4. Perspective/Outlook

Riboregulatory molecules are increasingly being recognized for their central role in controlling host immune response pathways and pathogen virulence factor production. To date, much of what is known about the miRNA responses to bacterial pathogens has come from studies of a relatively small number of species. Among these studies, there are several miRNAs that are commonly differentially regulated even when using multiple in vitro cell culture systems and animal models, mainly the let-7 family of miRNAs, mir-146, and mir-155 [26, 62]. Overall, this trend has generally held true for studies of oral bacteria as well [10, 43, 69, 71, 72]. Despite this synergy among studies using experimental model systems, these commonly observed miRNA responses have not been particularly reflective of the miRNA responses found in oral clinical samples (Table 1). For example, while a variety of let-7 miRNAs were identified in periodontitis samples, they exhibited opposite expression patterns to what has been observed in in vitro and animal model studies [26, 62, 95]. The question then is whether this difference is simply a reflection of the limited number of available clinical datasets or if there is truly a fundamental difference in the miRNA profiles of clinical disease samples vs. experimental models. It is also curious that the miRNA responses in periodontitis have thus far exhibited minimal similarities to endodontic infections [16, 57, 76, 80, 96, 117, 124]. Of course, one would expect a certain amount of distinction between the two simply due to the different cell types involved in both diseases. However, both diseases are also characterized by inflammation [39, 70]. Presumably, this in itself should result in a shared inflammation-specific miRNA profile, yet this has not been the case thus far. Are these differences also attributable to the small number of available clinical datasets or are they suggestive of fundamental differences in the inflammatory responses to the oral flora? Likewise, the tissue-specific sRNA responses of S. pneumoniae suggest that this organism and probably many other pathogens utilize specific posttranscriptional riboregulators to rapidly adapt to different niches and growth conditions within the host. For oral biofilm bacteria, one can predict that a similarly distinct sRNA profile would be observable for bacteria residing in different locations in the oral cavity or for organisms residing in sites of variable health status. The next major breakthroughs in our understanding of the role of riboregulation in oral disease are likely to arise from correlation studies of both host miRNA responses and bacterial sRNA responses in samples of health and disease. The relative accessibility of such samples presents a tremendous opportunity for the oral research community to be at the forefront of both miRNA and bacterial sRNA research.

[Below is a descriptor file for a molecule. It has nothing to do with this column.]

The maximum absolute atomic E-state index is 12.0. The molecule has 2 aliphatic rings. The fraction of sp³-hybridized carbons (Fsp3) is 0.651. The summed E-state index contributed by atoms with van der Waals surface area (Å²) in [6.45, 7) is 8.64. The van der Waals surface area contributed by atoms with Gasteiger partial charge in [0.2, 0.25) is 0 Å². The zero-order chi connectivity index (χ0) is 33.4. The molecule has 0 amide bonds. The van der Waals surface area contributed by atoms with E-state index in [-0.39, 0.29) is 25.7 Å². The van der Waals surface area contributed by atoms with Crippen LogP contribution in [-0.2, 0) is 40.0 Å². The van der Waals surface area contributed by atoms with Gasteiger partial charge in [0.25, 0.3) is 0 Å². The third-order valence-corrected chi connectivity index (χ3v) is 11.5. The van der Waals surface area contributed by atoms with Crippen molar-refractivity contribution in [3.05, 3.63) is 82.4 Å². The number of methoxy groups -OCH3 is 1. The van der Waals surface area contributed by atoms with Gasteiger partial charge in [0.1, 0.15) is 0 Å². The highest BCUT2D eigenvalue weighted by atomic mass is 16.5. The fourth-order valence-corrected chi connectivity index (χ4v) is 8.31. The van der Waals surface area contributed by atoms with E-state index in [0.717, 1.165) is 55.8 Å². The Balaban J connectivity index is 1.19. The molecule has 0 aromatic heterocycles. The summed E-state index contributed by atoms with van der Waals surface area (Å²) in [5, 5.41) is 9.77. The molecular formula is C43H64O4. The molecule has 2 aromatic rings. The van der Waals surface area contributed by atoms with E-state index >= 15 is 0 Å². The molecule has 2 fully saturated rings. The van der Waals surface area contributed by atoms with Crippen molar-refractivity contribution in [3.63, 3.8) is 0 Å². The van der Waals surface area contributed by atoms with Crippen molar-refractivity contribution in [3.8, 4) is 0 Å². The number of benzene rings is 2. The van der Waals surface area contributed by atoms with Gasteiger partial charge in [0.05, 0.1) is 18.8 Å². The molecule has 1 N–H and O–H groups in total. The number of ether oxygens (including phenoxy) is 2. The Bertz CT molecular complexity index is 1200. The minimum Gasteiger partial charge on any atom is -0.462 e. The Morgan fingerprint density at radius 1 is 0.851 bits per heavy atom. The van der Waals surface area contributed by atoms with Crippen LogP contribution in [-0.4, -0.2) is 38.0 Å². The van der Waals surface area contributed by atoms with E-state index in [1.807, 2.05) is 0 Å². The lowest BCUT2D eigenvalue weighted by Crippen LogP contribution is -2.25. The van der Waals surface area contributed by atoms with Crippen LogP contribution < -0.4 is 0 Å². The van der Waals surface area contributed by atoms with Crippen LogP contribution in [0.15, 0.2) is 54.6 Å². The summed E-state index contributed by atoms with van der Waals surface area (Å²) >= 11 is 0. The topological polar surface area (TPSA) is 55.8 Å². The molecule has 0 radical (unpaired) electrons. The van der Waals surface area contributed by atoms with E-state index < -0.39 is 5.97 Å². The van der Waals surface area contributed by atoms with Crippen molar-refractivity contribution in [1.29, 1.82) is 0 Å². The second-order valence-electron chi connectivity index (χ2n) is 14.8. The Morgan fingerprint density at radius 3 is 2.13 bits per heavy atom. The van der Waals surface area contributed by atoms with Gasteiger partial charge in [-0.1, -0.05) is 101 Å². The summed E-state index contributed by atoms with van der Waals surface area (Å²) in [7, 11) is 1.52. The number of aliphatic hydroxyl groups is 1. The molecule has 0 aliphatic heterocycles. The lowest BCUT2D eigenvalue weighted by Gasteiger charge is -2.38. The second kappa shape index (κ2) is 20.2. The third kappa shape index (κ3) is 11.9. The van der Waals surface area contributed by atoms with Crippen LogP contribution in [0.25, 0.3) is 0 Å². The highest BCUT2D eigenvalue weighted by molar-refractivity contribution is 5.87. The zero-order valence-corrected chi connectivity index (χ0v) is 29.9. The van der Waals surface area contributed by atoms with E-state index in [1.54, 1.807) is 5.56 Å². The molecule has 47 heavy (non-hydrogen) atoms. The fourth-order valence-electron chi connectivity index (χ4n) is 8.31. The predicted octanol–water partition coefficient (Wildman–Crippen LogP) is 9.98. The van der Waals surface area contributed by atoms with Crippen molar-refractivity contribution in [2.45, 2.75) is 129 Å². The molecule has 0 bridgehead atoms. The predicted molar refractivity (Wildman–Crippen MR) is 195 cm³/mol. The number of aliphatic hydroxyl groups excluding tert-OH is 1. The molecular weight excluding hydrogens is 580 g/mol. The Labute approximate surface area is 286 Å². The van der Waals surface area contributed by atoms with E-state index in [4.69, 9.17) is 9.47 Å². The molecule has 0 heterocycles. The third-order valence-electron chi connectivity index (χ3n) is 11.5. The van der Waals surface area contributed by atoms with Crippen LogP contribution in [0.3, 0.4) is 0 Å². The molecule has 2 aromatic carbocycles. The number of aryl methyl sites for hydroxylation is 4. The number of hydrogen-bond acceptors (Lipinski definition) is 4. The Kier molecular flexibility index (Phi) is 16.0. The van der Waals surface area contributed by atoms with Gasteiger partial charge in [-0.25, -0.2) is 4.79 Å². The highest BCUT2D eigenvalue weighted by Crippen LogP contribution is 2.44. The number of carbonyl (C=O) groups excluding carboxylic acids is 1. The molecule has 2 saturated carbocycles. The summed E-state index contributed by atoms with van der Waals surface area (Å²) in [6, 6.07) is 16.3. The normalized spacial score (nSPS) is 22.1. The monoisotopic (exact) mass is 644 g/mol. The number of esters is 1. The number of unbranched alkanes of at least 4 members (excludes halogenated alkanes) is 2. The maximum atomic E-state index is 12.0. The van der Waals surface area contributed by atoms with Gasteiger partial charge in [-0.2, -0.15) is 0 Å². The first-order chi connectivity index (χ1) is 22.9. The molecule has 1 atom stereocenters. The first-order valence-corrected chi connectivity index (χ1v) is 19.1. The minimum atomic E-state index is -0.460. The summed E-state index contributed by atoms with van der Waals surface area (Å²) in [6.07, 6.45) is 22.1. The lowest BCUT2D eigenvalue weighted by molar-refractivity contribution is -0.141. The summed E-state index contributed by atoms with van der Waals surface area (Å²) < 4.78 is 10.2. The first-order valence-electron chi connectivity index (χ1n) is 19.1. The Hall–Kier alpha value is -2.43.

Acknowledgements

This work was supported by an NIH-NIDCR grant DE021726 to J.K. and NIH-NIDCR grants DE018893 and DE022083 to JM.

Footnotes